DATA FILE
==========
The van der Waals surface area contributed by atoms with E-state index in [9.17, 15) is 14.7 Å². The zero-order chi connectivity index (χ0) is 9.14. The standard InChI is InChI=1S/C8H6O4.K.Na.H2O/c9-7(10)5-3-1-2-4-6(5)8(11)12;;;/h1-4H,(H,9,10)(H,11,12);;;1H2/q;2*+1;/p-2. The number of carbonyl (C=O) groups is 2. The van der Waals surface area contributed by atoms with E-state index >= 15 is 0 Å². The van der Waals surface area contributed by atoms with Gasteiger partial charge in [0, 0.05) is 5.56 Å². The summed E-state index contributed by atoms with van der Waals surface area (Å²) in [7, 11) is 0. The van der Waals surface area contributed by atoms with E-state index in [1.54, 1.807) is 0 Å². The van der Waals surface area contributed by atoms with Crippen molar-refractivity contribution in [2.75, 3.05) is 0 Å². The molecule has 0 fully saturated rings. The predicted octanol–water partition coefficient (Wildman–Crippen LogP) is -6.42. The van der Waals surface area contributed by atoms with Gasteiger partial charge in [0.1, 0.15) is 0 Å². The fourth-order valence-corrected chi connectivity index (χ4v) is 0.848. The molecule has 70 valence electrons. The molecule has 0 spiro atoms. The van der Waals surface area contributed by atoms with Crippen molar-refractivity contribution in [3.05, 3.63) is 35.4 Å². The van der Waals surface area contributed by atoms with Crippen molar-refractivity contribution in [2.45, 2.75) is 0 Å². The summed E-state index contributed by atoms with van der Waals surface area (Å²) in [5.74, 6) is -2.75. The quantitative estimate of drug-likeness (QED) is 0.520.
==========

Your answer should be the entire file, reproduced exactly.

The van der Waals surface area contributed by atoms with E-state index in [9.17, 15) is 14.7 Å². The zero-order chi connectivity index (χ0) is 9.14. The standard InChI is InChI=1S/C8H6O4.K.Na.H2O/c9-7(10)5-3-1-2-4-6(5)8(11)12;;;/h1-4H,(H,9,10)(H,11,12);;;1H2/q;2*+1;/p-2. The number of carbonyl (C=O) groups is 2. The van der Waals surface area contributed by atoms with E-state index >= 15 is 0 Å². The van der Waals surface area contributed by atoms with Gasteiger partial charge in [0, 0.05) is 5.56 Å². The summed E-state index contributed by atoms with van der Waals surface area (Å²) in [7, 11) is 0. The van der Waals surface area contributed by atoms with E-state index in [1.54, 1.807) is 0 Å². The van der Waals surface area contributed by atoms with Crippen molar-refractivity contribution in [2.75, 3.05) is 0 Å². The molecule has 0 fully saturated rings. The predicted octanol–water partition coefficient (Wildman–Crippen LogP) is -6.42. The van der Waals surface area contributed by atoms with Gasteiger partial charge in [0.1, 0.15) is 0 Å². The fourth-order valence-corrected chi connectivity index (χ4v) is 0.848. The molecule has 70 valence electrons. The molecule has 0 spiro atoms. The van der Waals surface area contributed by atoms with Crippen molar-refractivity contribution in [3.05, 3.63) is 35.4 Å². The van der Waals surface area contributed by atoms with Crippen molar-refractivity contribution in [2.45, 2.75) is 0 Å². The summed E-state index contributed by atoms with van der Waals surface area (Å²) in [5.74, 6) is -2.75. The quantitative estimate of drug-likeness (QED) is 0.520.